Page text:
Grotheer says all laws are open to interpretation.
And most interpretations will favor law enforcement, who have a multitude of exceptions, including the incredibly expansive “good faith” exception, to insulate them against allegations of misusing their power.
The program raises several questions, most of which will remain unanswered as the New Haven police have chosen to speak solely through the city’s spokesperson.
First: Do the searches only implicate valuables visible through windows? Or are officers digging around in vehicles like the thieves they’re “saving” citizens from, reaching under seats, opening storage consoles or peeking in the glove compartment?
Second: If the police are simply emulating thieves, would this supposed “community caretaking” function allow them to seize vehicles if ignition keys are present in unlocked automobiles? If not, WHY NOT?
Third: What does the department define as a “valuable” for the purposes of its warrantless entry into unlocked vehicles? Is it simply wallets, checkbooks, credit cards or electronic devices? Or does it cover anything someone could conceivably take, like clothing, groceries or anything else that might be found in plain sight?
Fourth: Would this same exception allow officers to check for unlocked house doors and remove valuables from residences? Would this also allow the fire department to enter unlocked homes if a firefighter spotted oily rags or frayed cords or whatever through an open window?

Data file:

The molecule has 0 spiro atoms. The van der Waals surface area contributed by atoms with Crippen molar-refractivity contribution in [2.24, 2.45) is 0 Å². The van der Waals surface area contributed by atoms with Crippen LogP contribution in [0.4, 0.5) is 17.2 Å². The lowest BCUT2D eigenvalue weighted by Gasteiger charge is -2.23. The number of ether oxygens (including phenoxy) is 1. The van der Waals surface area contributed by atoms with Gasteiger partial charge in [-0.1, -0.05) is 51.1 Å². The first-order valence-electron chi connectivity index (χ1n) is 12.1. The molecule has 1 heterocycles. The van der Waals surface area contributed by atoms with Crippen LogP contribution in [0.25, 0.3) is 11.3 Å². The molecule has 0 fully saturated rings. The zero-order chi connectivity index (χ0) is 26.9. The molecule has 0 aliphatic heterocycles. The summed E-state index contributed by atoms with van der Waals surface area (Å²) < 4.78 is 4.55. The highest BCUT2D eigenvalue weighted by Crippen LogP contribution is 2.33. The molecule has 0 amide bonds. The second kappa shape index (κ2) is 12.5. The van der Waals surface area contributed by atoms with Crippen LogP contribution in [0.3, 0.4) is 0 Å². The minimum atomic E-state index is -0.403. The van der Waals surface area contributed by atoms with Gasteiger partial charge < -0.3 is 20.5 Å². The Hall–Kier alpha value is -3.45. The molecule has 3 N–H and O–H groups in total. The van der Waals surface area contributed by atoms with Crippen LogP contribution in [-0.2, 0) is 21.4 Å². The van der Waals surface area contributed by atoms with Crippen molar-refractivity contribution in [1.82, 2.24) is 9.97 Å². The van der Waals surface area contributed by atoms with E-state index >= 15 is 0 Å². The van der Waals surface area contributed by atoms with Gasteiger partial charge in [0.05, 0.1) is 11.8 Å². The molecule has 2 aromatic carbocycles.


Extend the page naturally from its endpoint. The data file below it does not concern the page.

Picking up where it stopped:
As long as the city is going to “interpret” this exception to enter vehicles and seize valuables, it should at least maintain its consistency across all other areas. Crossing into a person’s home generally raises Fourth Amendment issues faster than unlocked vehicles on public streets, but considering the exception cited by the city is more frequently used to provide warrantless access to residences, it would only make sense for cops to go door-to-door to save citizens from their own careless actions.
I have reached out to both the city and police department for more clarification but I’m not expecting any answers. My guess is this program will be shut down sometime in the next few days. The city has hugely miscalculated the public’s receptiveness to its warrantless search and seizure “public service.” When it does get shut down, it will likely be accompanied by complaints about the public’s lack of gratitude towards its ever-vigilant public servants. But like so many other ill-conceived efforts made on the “behalf” of the public, it appears to have been done without any consideration of the public’s concerns.
UPDATE: No answers to the questions, but city spokesperson Laurence Grotheer informs me the program is now officially dead.
Thank you for reaching out about this…
After unanticipated press coverage sufficiently raised community awareness about this issue, NHPD plans for this initiative have been shelved…
Yeah, it sucks when the people find out about the things the government plans to do to them for their own safety. The wording of Grotheer’s statement is very peculiar. He obviously supported the program during earlier statements to the same press he didn’t anticipate would turn it into a “thing,” but trots out the phrase “community awareness” as though he’s never used it in this context before. “Community awareness” is always a good thing (and should precede implementation of dubious programs rather than follow behind it) but in this bizarre sentence, it’s almost portrayed as the unfortunate byproduct of an apparent press ambush.